40 years Piping system
A brilliant idea
Gerhard Rosenberg developed the first weldable piping system made of polypropylene 40 years ago
40 years ago Gerhard Rosenberg revolutionized the piping market and at the same time laid the foundation for the entrepreneurial success of aquatherm: In 1981 he developed the world’s first weldable piping system made of the plastic polypropylene and made “fusiotherm” a great success in a short time.
In his own words, Gerhard Rosenberg tells of the not always easy path to the new system:
“For some time now, I’ve been quietly considering an entirely new piping system. During our trips abroad we saw that not everywhere had such a well-developed drinking water network as in Germany. In the Jordan bathrooms, the walls were covered to hide the steel pipes that led directly to the roof. There were huge water tanks, which were regularly refilled. If a tank ran empty, oxygen got into the pipes, which in combination with the water led to corrosion. The steel pipes began to rust, the pipes became holey, water ran behind the extensive cladding. In short, the water quality was getting worse and worse.
During my visits to Jordan, I realized that we needed to address the problem with plastic pipes in the sanitation area. However, it is a long way from an idea to its realization – I had learned this from my earlier inventions. We already had experience with pipe production, but for such a system we also needed the right fittings as well as a connection technique that would be easy and quick to handle on the construction site.
A great help in the development of the plastic pipe was the company Hüls, especially the engineer Helmut Klawitter, who is now responsible for us. He visited us frequently. We often stood together in the lab and consulted at length. In the meantime, tests on our new heating pipe showed that it also met the standards for drinking water. The pipes were connected with compression fittings that withstood a maximum pressure of three bar, which is common in heating systems. In the sanitary area, however, a pressure of up to ten bar is required. In addition, larger pipe dimensions are required because the water has to run quickly into the washbasin, bathtub and toilet bowl – often even at the same time.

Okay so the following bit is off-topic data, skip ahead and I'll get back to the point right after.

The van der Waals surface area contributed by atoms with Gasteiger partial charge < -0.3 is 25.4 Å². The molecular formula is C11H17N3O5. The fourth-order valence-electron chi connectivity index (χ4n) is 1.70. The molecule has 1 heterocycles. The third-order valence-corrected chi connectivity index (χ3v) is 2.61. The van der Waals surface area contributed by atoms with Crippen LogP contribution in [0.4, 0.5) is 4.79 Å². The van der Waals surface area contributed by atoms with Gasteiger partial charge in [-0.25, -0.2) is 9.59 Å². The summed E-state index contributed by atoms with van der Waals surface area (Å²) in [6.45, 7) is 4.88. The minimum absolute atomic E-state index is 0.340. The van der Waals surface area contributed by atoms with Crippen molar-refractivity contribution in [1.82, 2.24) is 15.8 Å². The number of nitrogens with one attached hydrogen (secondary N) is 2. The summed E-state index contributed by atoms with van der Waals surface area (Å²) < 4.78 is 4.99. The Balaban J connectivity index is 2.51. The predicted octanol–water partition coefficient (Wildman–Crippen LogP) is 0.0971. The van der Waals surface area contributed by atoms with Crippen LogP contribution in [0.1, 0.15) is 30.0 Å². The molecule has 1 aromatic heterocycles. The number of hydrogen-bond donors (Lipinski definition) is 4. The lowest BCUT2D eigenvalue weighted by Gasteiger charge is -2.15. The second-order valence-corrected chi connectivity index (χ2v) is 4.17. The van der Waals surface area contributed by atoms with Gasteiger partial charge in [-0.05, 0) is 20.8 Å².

Idea: Make connections yourself
I finally had the brilliant idea: Why don’t we make the connections between the pipes ourselves, i.e. sockets, T-pieces and elbows? Tools for this did not exist on the market until now, so we had to develop them as well.
In long discussions with our plant manager Dieter Tusche and other employees, the idea for a new type of joining technology grew and grew. We made plans for the development and production of new parts, tools and machines. I also asked Helmut Klawitter for advice on which company could support us. He thought about it for a moment and said: “There is the Gruber company in Austria, which produced fittings made of polybutene some time ago. However, nothing ever came of it. But the tools should still exist. I know the boss, I’ll give him a call.” We got an appointment at short notice, visited the company and ordered moulded parts and fittings for about fifty thousand marks. Mr. Gruber smiled at this, apparently he did not take our small company seriously. This was also reflected in the fact that the deliveries were extremely slow in arriving at our premises: In January the sockets, in April the angles and in June finally the T-pieces. It couldn’t work like that. I went in search of a company in our region that could design and manufacture tools. I found one in Finnentrop-Weringhausen. I discovered the company Erwes-Reifenberg, which had specialised in precision mould making. They were already active in the field of injection moulds. We quickly came to an agreement and I had the first molds built. Now we needed a plastic moulding producer. I found one in Lennestadt-Grevenbrück: the company FM-Plast was prepared to work with us.
Welding unit developed together with LEWA
We finally had an elaborate system of pipes and fittings, but they still needed to be put together. A welding machine was required. The temperatures for material processing and the type of connection technology were known to us, so that we were able to develop the suitable device together with the training workshop Attendorn (LEWA). In the process used, the pipe and fitting are pushed simultaneously onto a heating mandrel and socket at a temperature of about two hundred and sixty degrees. After a few seconds of heating, the two elements can be detached from the device and joined together. A few minutes after cooling, the line can already be loaded. This fusion welding technique gave our pipe system its meaningful name: fusiotherm (now aquatherm green pipe).”